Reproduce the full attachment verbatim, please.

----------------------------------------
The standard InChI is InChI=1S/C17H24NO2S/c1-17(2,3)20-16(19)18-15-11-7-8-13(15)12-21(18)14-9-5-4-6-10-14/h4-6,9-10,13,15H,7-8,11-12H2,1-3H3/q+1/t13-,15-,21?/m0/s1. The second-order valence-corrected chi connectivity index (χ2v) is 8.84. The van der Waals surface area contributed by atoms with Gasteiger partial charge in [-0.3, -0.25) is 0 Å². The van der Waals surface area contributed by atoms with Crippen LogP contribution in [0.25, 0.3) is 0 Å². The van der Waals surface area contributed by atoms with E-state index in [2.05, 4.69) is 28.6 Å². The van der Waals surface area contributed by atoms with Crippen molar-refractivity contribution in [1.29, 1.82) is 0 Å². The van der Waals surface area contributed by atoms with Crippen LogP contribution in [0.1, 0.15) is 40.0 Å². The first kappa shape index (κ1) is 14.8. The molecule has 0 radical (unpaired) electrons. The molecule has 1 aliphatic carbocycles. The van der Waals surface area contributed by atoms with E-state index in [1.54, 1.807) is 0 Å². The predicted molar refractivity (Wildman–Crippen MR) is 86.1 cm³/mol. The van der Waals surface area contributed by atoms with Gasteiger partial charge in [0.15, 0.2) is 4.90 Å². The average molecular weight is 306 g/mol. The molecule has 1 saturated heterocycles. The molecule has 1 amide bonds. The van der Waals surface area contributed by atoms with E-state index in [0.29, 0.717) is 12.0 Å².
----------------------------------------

The standard InChI is InChI=1S/C17H24NO2S/c1-17(2,3)20-16(19)18-15-11-7-8-13(15)12-21(18)14-9-5-4-6-10-14/h4-6,9-10,13,15H,7-8,11-12H2,1-3H3/q+1/t13-,15-,21?/m0/s1. The second-order valence-corrected chi connectivity index (χ2v) is 8.84. The van der Waals surface area contributed by atoms with Gasteiger partial charge in [-0.3, -0.25) is 0 Å². The van der Waals surface area contributed by atoms with Crippen LogP contribution in [0.25, 0.3) is 0 Å². The van der Waals surface area contributed by atoms with E-state index in [2.05, 4.69) is 28.6 Å². The van der Waals surface area contributed by atoms with Crippen molar-refractivity contribution in [1.29, 1.82) is 0 Å². The van der Waals surface area contributed by atoms with Crippen LogP contribution in [0.1, 0.15) is 40.0 Å². The first kappa shape index (κ1) is 14.8. The molecule has 0 radical (unpaired) electrons. The molecule has 1 aliphatic carbocycles. The van der Waals surface area contributed by atoms with E-state index in [1.54, 1.807) is 0 Å². The predicted molar refractivity (Wildman–Crippen MR) is 86.1 cm³/mol. The van der Waals surface area contributed by atoms with Gasteiger partial charge in [0.15, 0.2) is 4.90 Å². The average molecular weight is 306 g/mol. The molecule has 1 saturated heterocycles. The molecule has 1 amide bonds. The van der Waals surface area contributed by atoms with E-state index in [0.29, 0.717) is 12.0 Å².